Effective management of worker safety and health protection is a decisive factor in reducing the extent and severity of work-related injuries and illnesses and their related costs. To assist employers and employees in developing effective safety and health programs, OSHA published recommended Safety and Health Program Management Guidelines (Federal Register 54(18):3908-3916, January 26, 1989). These voluntary guidelines apply to all places of employment covered by OSHA. The guidelines identify four general elements that are critical to the development of a successful safety and health management program:


  • management commitment and employee involvement,

  • worksite analysis,

  • hazard prevention and control, and

  • safety and health training.

The guidelines recommend specific actions under each of these general elements to achieve an effective safety and health program. A single free copy of the guidelines can be obtained from the U.S. Department of Labor OSHA/OICA Publications. P.O. Box 37535, Washington, DC 20013-7535, by sending a self-addressed mailing label with your request.


State Programs

The Occupational Safety and Health Act of 1970 encourages states to develop and operate their own job safety and health plans. States administering occupational safety and health programs through plans approved under section 18(b) of the Act, must adopt standards and enforce requirements that are "at least as effective" as federal requirements. There are currently 25 state plan states: 23 cover the private and public sectors (state and local governments) and 2 cover the public sector only. For more information on State Plan states, see the list of states with approved plans at the end of this publication.


Free Onsite Consultation Consultation assistance is available on request to employers who want help in establishing and maintaining a safe and healthful workplace. Largely funded by OSHA, the service is provided at no cost to the employer. Primarily developed for smaller employers with more hazardous operations, the consultation service is delivered by state government agencies or universities employing professional safety consultants and health consultants. Comprehensive assistance includes an appraisal of all work practices and environmental hazards of the workplace and all aspects of the employer's present job safety and health program.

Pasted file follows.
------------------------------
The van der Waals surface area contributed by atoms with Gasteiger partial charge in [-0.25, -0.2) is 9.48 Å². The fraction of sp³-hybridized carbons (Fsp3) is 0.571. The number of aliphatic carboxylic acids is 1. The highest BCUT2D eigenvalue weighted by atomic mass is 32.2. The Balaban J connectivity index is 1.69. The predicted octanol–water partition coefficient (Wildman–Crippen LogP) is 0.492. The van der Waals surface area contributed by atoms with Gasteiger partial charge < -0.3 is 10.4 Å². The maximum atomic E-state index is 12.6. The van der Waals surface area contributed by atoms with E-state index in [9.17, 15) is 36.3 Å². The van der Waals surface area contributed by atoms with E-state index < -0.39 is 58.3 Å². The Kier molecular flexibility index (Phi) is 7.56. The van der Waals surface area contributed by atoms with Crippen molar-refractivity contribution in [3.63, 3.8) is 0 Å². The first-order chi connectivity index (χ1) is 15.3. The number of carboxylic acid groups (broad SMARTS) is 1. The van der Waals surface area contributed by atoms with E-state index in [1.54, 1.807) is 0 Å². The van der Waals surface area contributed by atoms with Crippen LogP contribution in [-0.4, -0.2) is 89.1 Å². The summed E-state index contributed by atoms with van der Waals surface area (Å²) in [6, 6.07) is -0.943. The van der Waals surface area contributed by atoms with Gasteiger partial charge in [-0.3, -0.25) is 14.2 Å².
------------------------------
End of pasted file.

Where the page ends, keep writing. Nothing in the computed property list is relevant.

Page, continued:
The program is separate from OSHA'S inspection efforts. No penalties are proposed or citations issued for any safety or health problems identified by the consultant. The service is confidential.

For more information concerning consultation assistance, see the list of consultation projects at the end of this publication.


Voluntary Protection Program (VPPs)

Voluntary Protection Programs (VPPs) and onsite consultation services, when coupled with an effective enforcement program, expand worker protection to help meet the goals of the Act. The three VPPs--Star, Merit, and Demonstration--are designed to recognize outstanding achievement by companies that have successfully incorporated comprehensive safety and health programs into their total management system. They motivate others to achieve excellent safety and health results in the same outstanding way as they establish a cooperative relationship among employers, employees, and OSHA.

For additional information on VPPs and how to apply, contact the OSHA area or regional offices listed at the end of this publication.


Training and Education